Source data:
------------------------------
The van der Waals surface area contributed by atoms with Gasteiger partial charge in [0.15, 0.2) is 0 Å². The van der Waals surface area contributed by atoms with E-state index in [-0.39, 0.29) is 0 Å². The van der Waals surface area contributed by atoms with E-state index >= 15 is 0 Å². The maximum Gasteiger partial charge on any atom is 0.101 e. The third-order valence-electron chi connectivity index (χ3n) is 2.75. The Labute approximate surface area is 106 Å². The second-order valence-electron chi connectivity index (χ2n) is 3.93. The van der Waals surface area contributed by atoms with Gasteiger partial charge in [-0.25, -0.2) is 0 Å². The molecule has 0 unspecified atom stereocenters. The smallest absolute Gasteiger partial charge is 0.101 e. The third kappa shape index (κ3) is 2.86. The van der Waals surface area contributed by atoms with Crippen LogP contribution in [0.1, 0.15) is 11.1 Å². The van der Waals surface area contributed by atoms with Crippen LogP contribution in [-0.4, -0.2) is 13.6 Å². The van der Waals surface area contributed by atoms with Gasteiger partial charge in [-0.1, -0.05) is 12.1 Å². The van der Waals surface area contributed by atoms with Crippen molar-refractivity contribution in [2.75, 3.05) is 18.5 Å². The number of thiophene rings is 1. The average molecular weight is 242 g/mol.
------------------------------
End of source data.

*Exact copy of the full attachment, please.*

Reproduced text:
The van der Waals surface area contributed by atoms with Gasteiger partial charge in [0.15, 0.2) is 0 Å². The van der Waals surface area contributed by atoms with E-state index in [-0.39, 0.29) is 0 Å². The van der Waals surface area contributed by atoms with E-state index >= 15 is 0 Å². The maximum Gasteiger partial charge on any atom is 0.101 e. The third-order valence-electron chi connectivity index (χ3n) is 2.75. The Labute approximate surface area is 106 Å². The second-order valence-electron chi connectivity index (χ2n) is 3.93. The van der Waals surface area contributed by atoms with Gasteiger partial charge in [-0.25, -0.2) is 0 Å². The molecule has 0 unspecified atom stereocenters. The smallest absolute Gasteiger partial charge is 0.101 e. The third kappa shape index (κ3) is 2.86. The van der Waals surface area contributed by atoms with Crippen LogP contribution in [0.1, 0.15) is 11.1 Å². The van der Waals surface area contributed by atoms with Crippen LogP contribution in [-0.4, -0.2) is 13.6 Å². The van der Waals surface area contributed by atoms with Gasteiger partial charge in [-0.1, -0.05) is 12.1 Å². The van der Waals surface area contributed by atoms with Crippen molar-refractivity contribution in [2.75, 3.05) is 18.5 Å². The number of thiophene rings is 1. The average molecular weight is 242 g/mol.